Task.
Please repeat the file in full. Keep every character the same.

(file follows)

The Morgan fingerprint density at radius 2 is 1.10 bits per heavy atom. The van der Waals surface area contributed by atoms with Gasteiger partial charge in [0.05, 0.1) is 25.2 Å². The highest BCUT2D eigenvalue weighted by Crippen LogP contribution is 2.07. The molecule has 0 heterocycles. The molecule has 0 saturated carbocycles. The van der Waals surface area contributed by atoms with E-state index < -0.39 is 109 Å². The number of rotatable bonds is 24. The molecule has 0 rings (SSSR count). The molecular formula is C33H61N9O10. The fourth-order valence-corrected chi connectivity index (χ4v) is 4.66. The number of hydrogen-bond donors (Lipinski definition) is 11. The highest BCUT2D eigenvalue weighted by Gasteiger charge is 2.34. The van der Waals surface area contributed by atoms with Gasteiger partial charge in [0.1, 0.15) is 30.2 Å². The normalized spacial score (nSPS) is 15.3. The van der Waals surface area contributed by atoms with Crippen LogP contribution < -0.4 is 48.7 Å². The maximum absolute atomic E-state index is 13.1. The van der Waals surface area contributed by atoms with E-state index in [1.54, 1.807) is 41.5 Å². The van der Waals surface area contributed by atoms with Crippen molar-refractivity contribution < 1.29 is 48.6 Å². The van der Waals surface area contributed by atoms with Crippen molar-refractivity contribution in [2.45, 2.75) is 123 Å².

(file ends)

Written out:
The Morgan fingerprint density at radius 2 is 1.10 bits per heavy atom. The van der Waals surface area contributed by atoms with Gasteiger partial charge in [0.05, 0.1) is 25.2 Å². The highest BCUT2D eigenvalue weighted by Crippen LogP contribution is 2.07. The molecule has 0 heterocycles. The molecule has 0 saturated carbocycles. The van der Waals surface area contributed by atoms with E-state index < -0.39 is 109 Å². The number of rotatable bonds is 24. The molecule has 0 rings (SSSR count). The molecular formula is C33H61N9O10. The fourth-order valence-corrected chi connectivity index (χ4v) is 4.66. The number of hydrogen-bond donors (Lipinski definition) is 11. The highest BCUT2D eigenvalue weighted by Gasteiger charge is 2.34. The van der Waals surface area contributed by atoms with Gasteiger partial charge in [0.1, 0.15) is 30.2 Å². The normalized spacial score (nSPS) is 15.3. The van der Waals surface area contributed by atoms with Crippen LogP contribution < -0.4 is 48.7 Å². The maximum absolute atomic E-state index is 13.1. The van der Waals surface area contributed by atoms with E-state index in [1.54, 1.807) is 41.5 Å². The van der Waals surface area contributed by atoms with Crippen molar-refractivity contribution < 1.29 is 48.6 Å². The van der Waals surface area contributed by atoms with Crippen molar-refractivity contribution in [2.45, 2.75) is 123 Å².